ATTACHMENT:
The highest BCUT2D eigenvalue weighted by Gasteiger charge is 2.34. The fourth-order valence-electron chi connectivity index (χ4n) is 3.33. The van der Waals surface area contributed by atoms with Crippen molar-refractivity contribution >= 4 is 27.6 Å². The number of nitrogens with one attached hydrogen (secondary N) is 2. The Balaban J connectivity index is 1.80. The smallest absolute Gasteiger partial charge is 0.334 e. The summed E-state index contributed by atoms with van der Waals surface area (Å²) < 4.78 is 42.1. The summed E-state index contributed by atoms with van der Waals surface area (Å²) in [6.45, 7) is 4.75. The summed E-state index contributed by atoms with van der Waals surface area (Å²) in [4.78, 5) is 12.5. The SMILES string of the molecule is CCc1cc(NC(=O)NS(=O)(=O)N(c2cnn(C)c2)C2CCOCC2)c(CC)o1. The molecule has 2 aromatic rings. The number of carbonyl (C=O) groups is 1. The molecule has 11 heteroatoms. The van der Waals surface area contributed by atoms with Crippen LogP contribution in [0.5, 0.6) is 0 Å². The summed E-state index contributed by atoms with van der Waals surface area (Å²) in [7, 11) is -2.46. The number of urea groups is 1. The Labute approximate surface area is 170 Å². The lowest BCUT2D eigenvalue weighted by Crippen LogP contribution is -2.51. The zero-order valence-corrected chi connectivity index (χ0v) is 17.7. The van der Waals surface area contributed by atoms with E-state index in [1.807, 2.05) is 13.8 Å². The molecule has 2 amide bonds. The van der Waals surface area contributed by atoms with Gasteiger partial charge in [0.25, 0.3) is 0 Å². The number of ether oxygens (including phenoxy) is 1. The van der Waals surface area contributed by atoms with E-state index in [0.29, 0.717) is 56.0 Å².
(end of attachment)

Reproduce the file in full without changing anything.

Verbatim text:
The highest BCUT2D eigenvalue weighted by Gasteiger charge is 2.34. The fourth-order valence-electron chi connectivity index (χ4n) is 3.33. The van der Waals surface area contributed by atoms with Crippen molar-refractivity contribution >= 4 is 27.6 Å². The number of nitrogens with one attached hydrogen (secondary N) is 2. The Balaban J connectivity index is 1.80. The smallest absolute Gasteiger partial charge is 0.334 e. The summed E-state index contributed by atoms with van der Waals surface area (Å²) < 4.78 is 42.1. The summed E-state index contributed by atoms with van der Waals surface area (Å²) in [6.45, 7) is 4.75. The summed E-state index contributed by atoms with van der Waals surface area (Å²) in [4.78, 5) is 12.5. The SMILES string of the molecule is CCc1cc(NC(=O)NS(=O)(=O)N(c2cnn(C)c2)C2CCOCC2)c(CC)o1. The molecule has 2 aromatic rings. The number of carbonyl (C=O) groups is 1. The molecule has 11 heteroatoms. The van der Waals surface area contributed by atoms with Crippen LogP contribution in [0.5, 0.6) is 0 Å². The summed E-state index contributed by atoms with van der Waals surface area (Å²) in [7, 11) is -2.46. The number of urea groups is 1. The Labute approximate surface area is 170 Å². The lowest BCUT2D eigenvalue weighted by Crippen LogP contribution is -2.51. The zero-order valence-corrected chi connectivity index (χ0v) is 17.7. The van der Waals surface area contributed by atoms with E-state index in [1.807, 2.05) is 13.8 Å². The molecule has 2 amide bonds. The van der Waals surface area contributed by atoms with Gasteiger partial charge in [0.25, 0.3) is 0 Å². The number of ether oxygens (including phenoxy) is 1. The van der Waals surface area contributed by atoms with E-state index in [0.29, 0.717) is 56.0 Å².